on Sep 05 by Michael O'Connell-Davidson
The 2DS is a bad idea. It doesn’t matter that it’s a good idea for young children who can’t handle 3D yet, because they don’t have real incomes. It doesn’t matter that it’s vaguely reminiscent of a tablet, because handling a Galaxy Note or an iPad will draw fewer stares on public transport than the 2DS will. More than that, though, it’s more sand in the eyes for developers, whose incentives for developing 3DS games seem to be dwindling further and further by the day.
Let’s face it: developing for the double screened system isn’t easy. If you’re porting pre-existing software, you need to figure out how to distribute information across both displays. You also need to figure out what touch controls actually do for you and your app, because the no model of DS has capacitive touch technology and working with a stylus is much different to working with fingers. These notes, when coupled with the fact that you have much less in the way of computing power and screen real estate in the first place, make developing for the 3DS a bit of an awkward concept.
What incentives do you have to actually develop software for the 3DS? Well, the install base is growing, and that’s something – another iteration of the console can only help that, as those who either couldn’t afford or refused to pay for the 3DS or the XL are finally convinced to leap onto the bandwagon. It doesn’t make good business sense to try and attract this audience, though, because those who are unwilling to spend any more money than they have to aren’t the people who will be buying games regularly enough to make a difference. Furthermore, if Nintendo wanted a piece of that audience, then they should have offered a price cut on the original 3DS and sold it at a more of a loss, because the only other incentive developers have to work with the 3DS is its unique selling point – the 3D screen.
By removing the 3D screen from this iteration of the 3DS (what are we even calling the 3DS now that they’re not all 3D?), Nintendo have shown that they lack confidence in their original game plan. Microsoft’s original ideas for the Xbox One were good, if poorly marketed; there were plenty of reasons to have confidence in the platform as a developer. One of the more bizarre moves Microsoft have made is making the Kinect no longer required to use the system. Sure, it eases people’s privacy concerns, but now developers can’t be sure whether or not the camera’s even plugged in – so why use it?
Nintendo’s indie and third party developers now stare down the same question – if we can’t be sure that the 3DS has 3D capabilities, why bother trying to use the screen in any meaningful way? It’s a question worth asking, and that’s a real shame, because Nintendo have created a great ecosystem almost accidently with the 3DS eShop. The drought period that followed the 3DS’ launch was marked by little more than great indie titles like Pushmo (Pullblox in Europe) which served as free R&D for Nintendo; it showed both them and their customers how 3D technology could be used for gameplay as opposed to gimmicks.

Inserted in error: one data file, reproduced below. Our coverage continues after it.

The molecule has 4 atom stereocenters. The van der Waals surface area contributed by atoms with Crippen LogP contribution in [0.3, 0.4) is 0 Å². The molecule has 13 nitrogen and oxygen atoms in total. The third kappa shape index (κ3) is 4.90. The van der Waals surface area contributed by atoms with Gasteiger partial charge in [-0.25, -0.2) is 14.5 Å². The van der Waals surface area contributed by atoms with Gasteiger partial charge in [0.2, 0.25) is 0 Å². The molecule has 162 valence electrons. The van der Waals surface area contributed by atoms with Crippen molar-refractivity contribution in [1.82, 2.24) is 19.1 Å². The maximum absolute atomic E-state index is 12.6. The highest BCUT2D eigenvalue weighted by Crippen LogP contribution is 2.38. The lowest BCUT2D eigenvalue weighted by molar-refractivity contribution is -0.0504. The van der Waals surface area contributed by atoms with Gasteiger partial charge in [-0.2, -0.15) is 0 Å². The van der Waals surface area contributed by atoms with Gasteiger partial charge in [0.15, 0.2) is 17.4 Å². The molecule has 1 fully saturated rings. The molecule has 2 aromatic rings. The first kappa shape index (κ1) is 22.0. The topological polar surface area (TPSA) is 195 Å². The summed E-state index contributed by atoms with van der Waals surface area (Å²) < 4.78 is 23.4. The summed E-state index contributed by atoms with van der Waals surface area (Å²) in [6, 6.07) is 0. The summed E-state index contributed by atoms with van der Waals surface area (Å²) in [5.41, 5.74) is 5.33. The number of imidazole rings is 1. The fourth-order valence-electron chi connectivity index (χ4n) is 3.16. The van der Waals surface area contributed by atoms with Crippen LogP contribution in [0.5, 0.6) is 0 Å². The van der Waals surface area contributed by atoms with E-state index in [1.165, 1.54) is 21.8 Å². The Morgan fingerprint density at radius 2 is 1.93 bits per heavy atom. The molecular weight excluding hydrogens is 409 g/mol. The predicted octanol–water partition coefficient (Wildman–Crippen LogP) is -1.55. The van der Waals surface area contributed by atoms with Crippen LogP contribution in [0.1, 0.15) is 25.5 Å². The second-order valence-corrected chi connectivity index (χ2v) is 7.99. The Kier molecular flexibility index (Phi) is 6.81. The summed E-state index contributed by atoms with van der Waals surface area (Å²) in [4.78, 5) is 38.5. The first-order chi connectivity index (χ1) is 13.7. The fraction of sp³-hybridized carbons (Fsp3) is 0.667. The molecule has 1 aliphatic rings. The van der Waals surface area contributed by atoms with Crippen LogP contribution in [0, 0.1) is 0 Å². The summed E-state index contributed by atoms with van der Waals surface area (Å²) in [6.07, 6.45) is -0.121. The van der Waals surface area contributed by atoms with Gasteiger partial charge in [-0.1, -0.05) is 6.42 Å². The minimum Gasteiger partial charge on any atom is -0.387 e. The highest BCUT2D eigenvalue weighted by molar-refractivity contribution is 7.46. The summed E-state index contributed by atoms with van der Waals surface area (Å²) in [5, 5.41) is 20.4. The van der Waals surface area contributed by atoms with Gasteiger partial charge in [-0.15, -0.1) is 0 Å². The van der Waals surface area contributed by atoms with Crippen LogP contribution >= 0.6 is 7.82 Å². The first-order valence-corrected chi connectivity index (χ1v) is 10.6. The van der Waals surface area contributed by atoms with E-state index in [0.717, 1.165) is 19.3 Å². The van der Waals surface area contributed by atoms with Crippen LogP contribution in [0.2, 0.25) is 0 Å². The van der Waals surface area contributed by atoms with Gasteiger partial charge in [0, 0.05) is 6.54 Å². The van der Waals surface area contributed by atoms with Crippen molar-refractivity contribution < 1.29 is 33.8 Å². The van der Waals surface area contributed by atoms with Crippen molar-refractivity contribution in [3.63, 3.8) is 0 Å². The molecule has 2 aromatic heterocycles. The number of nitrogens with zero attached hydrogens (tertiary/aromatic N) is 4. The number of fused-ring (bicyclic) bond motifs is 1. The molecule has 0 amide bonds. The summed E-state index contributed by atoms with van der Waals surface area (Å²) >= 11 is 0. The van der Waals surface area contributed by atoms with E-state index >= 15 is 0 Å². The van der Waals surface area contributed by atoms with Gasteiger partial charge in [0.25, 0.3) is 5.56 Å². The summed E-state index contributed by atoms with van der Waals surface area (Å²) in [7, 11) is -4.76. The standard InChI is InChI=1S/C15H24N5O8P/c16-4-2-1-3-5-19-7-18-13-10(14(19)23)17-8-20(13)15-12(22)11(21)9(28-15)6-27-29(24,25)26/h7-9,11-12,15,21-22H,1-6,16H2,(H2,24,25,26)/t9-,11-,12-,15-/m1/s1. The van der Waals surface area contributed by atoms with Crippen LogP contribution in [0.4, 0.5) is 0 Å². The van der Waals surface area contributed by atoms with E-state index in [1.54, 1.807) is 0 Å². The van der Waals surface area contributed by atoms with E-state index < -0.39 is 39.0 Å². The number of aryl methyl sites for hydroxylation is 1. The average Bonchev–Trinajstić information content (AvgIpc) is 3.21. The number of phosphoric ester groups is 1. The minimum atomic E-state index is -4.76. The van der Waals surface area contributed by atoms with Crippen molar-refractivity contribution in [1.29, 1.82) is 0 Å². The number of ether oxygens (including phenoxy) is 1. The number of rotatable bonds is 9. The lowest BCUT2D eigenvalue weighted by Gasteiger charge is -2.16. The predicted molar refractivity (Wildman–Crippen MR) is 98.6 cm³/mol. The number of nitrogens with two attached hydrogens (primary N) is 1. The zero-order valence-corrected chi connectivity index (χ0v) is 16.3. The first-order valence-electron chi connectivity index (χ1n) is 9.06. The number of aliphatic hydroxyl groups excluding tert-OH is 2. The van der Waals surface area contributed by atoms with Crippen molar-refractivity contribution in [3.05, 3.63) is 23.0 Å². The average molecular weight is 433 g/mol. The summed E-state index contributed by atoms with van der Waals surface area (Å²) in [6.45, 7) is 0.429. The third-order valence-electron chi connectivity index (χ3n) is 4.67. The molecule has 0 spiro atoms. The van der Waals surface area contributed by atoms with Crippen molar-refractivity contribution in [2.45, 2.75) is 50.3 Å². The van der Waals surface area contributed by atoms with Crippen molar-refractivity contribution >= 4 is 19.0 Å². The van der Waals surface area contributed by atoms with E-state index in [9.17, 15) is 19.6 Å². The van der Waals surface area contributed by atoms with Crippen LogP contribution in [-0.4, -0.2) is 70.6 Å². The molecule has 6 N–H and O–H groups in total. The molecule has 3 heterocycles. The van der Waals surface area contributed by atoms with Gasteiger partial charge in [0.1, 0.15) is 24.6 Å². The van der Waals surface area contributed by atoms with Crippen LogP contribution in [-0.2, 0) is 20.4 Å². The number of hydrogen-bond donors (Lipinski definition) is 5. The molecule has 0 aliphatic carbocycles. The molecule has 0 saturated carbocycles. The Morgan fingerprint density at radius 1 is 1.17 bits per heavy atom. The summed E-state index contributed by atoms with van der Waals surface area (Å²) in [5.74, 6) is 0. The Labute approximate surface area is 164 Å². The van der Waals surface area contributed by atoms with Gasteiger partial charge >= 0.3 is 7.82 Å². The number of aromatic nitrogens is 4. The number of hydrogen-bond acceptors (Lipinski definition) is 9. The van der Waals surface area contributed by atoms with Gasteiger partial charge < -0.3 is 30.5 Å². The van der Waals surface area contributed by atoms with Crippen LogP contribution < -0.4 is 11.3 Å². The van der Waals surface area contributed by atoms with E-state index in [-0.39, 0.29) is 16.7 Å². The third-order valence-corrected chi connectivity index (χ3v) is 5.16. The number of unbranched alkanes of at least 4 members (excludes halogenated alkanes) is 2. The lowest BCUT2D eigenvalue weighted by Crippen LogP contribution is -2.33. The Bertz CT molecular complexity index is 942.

Developing a 3DS without 3D is like developing a Wii without a Wiimote, or a Wii U without the gamepad. It’s unthinkable, and the only reasons consumers seem remotely pleased about the 2DS are short-sighted (with the exception of parents, who want their children to be locked out of using 3D); the price difference is nothing after you factor in buying a charger and protection for the screen now that Nintendo have ditched the clamshell design that previously kept their displays safe. If announcing an ugly diluted 3DS was a response to Sony’s recent Vita price cut (which matched the price of the console to the cost of the XL in some markets), then Sony have already won. It asks too many questions – what will a circle pad pro look like on this thing? Will there even be one? What about the sections of Super Mario 3D land that recommended you turn on 3D.
Compare this to Sony’s indie push, which has seen games like Fez make it onto the Vita, and you begin to wonder – do Nintendo even care about third parties any more? Their desire to grow an install base is understandable, as they seem to have completely missed the Chinese market. (I’ve been gathering 3DS streetpass data out in Hong Kong, and it’s clear that the only people who use the service here are Japanese tourists.) But a fractured install base doesn’t benefit anybody, least of all the consumer, because in the long run, all this means for the system are worse games, and a worse deal for early adopters who actually placed their faith in Nintendo’s dream.
If future Nintendo systems are little more than more ‘mates club’ hardware – designed to handle Nintendo’s intellectual property and little else – then it’s your move, Sony. Playstation Plus on the Vita is also a members club, but it’s one that their customers are also invited to. The 2DS is another bad decision by a company that seem less and less relevant with each major hardware release, and it’s a far cry from what Nintendo need to do to combat the real enemy – because let’s face it, it’s not Sony, it’s the Smartphone.
Think differently? Read our counter-argument here